Asymmetric warfare program taught to cadre

| May 31, 2013 | 0 Comments
Soldiers from the 25th Infantry Division, along with cadre from the Lightning Academy, conduct a live fire exercise after completing a class given by the Asymmetric Warfare Group over Minute of Angle, here, May 13. The course was conducted to assist the Lightning Academy cadre as they prepare their own Adaptive Leader Program, here. (Photo by Staff Sgt. William Sallette, 25th Infantry Division Public Affairs)

Soldiers from the 25th Infantry Division, along with cadre from the Lightning Academy, conduct a live fire exercise after completing a class given by the Asymmetric Warfare Group over Minute of Angle, here, May 13. The course was conducted to assist the Lightning Academy cadre as they prepare their own Adaptive Leader Program, here.

Story and photo by
Staff Sgt. William Sallette
25th Infantry Division Public Affairs

Tropic Lightning’s newest academy recently opened its doors at East Range Training Complex, and now the academy is finalizing curriculum to add another course to its catalog: the Lightning Academy Adaptive Leaders Program (LAALP).

The LAALP’s goal is to retrain Soldiers to think about every aspect of the decisions they make on and off the battlefield.

The program mirrors the Asymmetric Warfare Adaptive Leader Program (AWALP), an Asymmetric Warfare Group’s (AWG) adaptability program that is hosted at Fort A.P. Hill, Va., quarterly.

“It’s about being able to adapt to the many obstacles that a Soldier may encounter on a mission or simply in their everyday life,” said Wayne Newberry, an AWALP senior advisor and guide. “We aren’t teaching the Soldiers to be adjustable, but we are trying to teach them to think many steps ahead of their mission, so they can make the best decision and adapt to the situations around them.”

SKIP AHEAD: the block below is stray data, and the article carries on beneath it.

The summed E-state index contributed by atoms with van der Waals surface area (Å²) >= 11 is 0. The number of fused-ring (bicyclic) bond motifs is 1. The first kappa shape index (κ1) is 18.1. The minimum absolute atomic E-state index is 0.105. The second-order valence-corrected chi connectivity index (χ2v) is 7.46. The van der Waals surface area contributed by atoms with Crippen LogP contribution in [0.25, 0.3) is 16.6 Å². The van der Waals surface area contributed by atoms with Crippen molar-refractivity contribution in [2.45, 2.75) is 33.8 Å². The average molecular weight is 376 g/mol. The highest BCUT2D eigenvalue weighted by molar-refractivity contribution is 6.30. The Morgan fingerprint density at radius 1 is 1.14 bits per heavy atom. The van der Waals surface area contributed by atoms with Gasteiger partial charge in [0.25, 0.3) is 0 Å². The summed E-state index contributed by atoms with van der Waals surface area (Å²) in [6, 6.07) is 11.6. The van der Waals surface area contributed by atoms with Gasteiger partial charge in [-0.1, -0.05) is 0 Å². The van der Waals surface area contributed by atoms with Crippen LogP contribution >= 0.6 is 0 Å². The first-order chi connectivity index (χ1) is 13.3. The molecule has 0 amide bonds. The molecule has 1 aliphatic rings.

Army Learning Model 2015, a Training and Doctrine Command training initiative, drives AWALP, and subsequently LAALP.

The guides from AWG are currently running a series of five-day courses for the Lightning Academy cadre to assist them in getting the program started. The academy is running through the first class of LAALP May 28-June 1, called ALP No. 3. The AWG guides conducted ALP No. 1 in November, and ALP No. 2, May 13-17.

AWG guides will assist the ALP cadre during this third iteration. However, the ALP cadre will be the primary instructor for every event.

“This program is in line with what the Army is expecting from leaders now,” said Command Sgt. Maj. Ray Devens, 25th Infantry Division senior enlisted leader. “Leaders need to learn to think three or four steps ahead and understand how their decisions affect everything around them.”

Asymmetric warfare is defined as warfare in which opposing groups or nations have unequal military resources, and the weaker opponent uses unconventional weapons and tactics, as terrorism, to exploit the vulnerabilities of the opposing force.

“Asymmetrical warfare is more common now than it ever was,” said Newberry. “We aren’t fighting a standard battle out there anymore. If we can teach Soldiers to adapt here, then instead of being reactionary in battle, they can be more strategic.”

The program does not use standard practices when pushing Soldiers into an adaptive mindset; it instead allows them to think through many different scenarios. The task may be something as simple as leaving one point and arriving at another, but the Soldiers may encounter a number of difficult obstacles on the way that are not easily overcome. They have to think critically and creatively through the problem and overcome the obstacle using only the limited resources they brought with them.

“One of the greatest things about this program is that the Soldiers will realize more about themselves in five days than they may in 10 years,” said Devens. “They will be able to apply all of these abilities, not only on the battlefield, but in their daily life.”

Soldiers who want to attend this program can contact their battalion operations for more information.

The U.S. Army Asymmetric Warfare Group provides Operational Advisory and Solution Development support globally to the Army and joint force commanders to enhance Soldier survivability and combat effectiveness, and to enable the defeat of current and emerging threats in support of Unified Land Operations.

 

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